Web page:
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Page 1: Sabian Island – Sailing
Page 2: Saint and Greavsie – SAS Assault Course
Page 3: SAS Combat Simulator – Scooby and Scrappy Doo
Page 4: Scooby Doo – SDAW
Page 5: SDI – The Sentinel
Page 6: Sepulcri – Shadow Dancer
Page 7: Shadow of the Beast – Sharkey's Moll
Page 8: Sharpe's Deeds – Shovel Adventure
Page 9: Shufflepuck Café – Sim City
Page 10: The Simpsons: Bart vs. the Space Mutants – Skateboard Kidz
Page 11: Skate Crazy – Sky Hunter
Page 12: Skyx – Small Games for Smart Minds
Page 13: S*M*A*S*H*E*D – Snowstrike
Page 14: Soccer Challenge – Solar Empire
Page 15: Solar Warrior – Sorcerers
Page 16: Sorcery – Spaced Out
Page 17: Space Froggy – Space Pest Control
Page 18: Space Racer – Spellbound Dizzy
Page 19: Spellbreaker – Spitfire 40
Page 20: Spitting Image – Spy vs Spy
Page 21: Spy vs Spy: Arctic Antics – Starboy
Page 22: Starbyte – Starquake
Page 23: Star Raiders II – Star Wars Droids
Page 24: Stationfall – Stormbringer
Page 25: Stormlord – Street Gang Football
Page 26: Street Hawk – Strike Force Harrier
Page 27: Striker – Stuntman Seymour
Page 28: Sub – Sultan's Maze
Page 29: Summer Games – Super Hero
Page 30: Superkid – Super Scramble Simulator
Page 31: Super Seymour Saves the Planet – SuperTed: The Search for Spot
Page 32: Super Tripper – Survivre
Page 33: Suspended – Syntax
Screenshot of Soccer Challenge

Soccer Challenge

(Alternative Software, 1990)

Despite the name of this game, you don’t actually play a proper game of football; instead, the game concentrates on training. There are four types of training – dribbling, tackling, passing and penalties. When you have completed all four courses successfully, you can then go on to the assault course. The courses are all self-explanatory, except for the dribbling, in which you have to kick the ball around some cones in the direction highlighted by the arrow shown on the screen. There aren’t many football training games around, mainly because they’re just not as exciting as actual football games. This is no exception; the graphics are OK, but the gameplay is really dull.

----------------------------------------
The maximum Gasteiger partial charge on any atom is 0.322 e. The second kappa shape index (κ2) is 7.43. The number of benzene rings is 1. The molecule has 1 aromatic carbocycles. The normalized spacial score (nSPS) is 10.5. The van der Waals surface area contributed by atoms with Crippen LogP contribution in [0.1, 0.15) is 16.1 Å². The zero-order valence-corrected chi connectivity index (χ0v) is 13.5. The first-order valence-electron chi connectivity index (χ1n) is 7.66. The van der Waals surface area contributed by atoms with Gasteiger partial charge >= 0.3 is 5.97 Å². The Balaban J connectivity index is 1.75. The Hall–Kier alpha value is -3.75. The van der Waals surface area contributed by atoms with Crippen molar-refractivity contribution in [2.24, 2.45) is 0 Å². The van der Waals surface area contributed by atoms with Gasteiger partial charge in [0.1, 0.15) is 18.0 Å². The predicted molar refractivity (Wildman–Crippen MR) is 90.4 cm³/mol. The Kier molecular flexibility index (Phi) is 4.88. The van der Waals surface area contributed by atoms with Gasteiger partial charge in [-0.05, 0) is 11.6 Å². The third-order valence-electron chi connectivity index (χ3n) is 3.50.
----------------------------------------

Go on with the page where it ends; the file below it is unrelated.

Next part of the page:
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Screenshot of Soccer Director

Soccer Director

(GTi, 1990)

There are lots of football management games on the CPC, but this game instead sees you as a crooked businessman trying to buy at least 501 shares in the top ten clubs in the 1st Division. Starting with £200,000, you buy some shares and watch their value rise and fall as each team’s fortune changes. Each week, you are paid a dividend through your ownership of the teams, and you can use that to buy more shares. You can also bet on a team to win the league or be relegated, and you can also call meetings to demand pay rises, ground improvements, or a new manager. There is no excitement to this game at all, mainly because it takes ages to build up enough money from your dividends, and you are forced to look at screen after screen of information after each turn. It’s also written entirely in BASIC.

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2

Screenshot of Soccer 86

Soccer 86

(Activision/Loriciels, 1985)

Reviewed by Guillaume Chalard

The French version of this football game is known simply as Foot and was endorsed by Marius Trésor, a great French footballer who played for France in the 1982 World Cup. You can select two of four teams (Great Britain, France, Germany or Italy) and choose the level of each of your players (from 0 to 20) and your opponent’s players. However, there are no differences between the different teams, save for the colour of their shirts. You automatically control the player that is closest to the ball, although pressing the fire button allows you to change the player you want to control. Once you are in possession of the ball, your speed is reduced by half, which favours a very collective method of play! In summary, it is a fast and really enjoyable game, though it isn’t realistic at all.

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Screenshot of Soccer Pinball

Soccer Pinball

(Code Masters, 1992)

Soccer and pinball – when you think about it, it almost makes sense. As you’d expect, the pinball table is laid out in the form of a football pitch, the aim being to get rid of each of the defenders blocking the way, and then scoring three goals to go on to the next table – which has exactly the same layout, but with more defenders. Whether you’ll actually be able to score three goals seems to be a matter of sheer fluke; the game is too difficult and the goalmouth is too small, letting down an otherwise novel concept. Out of interest, it also uses the cassette motor as a sound effect... bizarre!

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Screenshot of Soccer Rivals

Soccer Rivals

(Cult, 1991)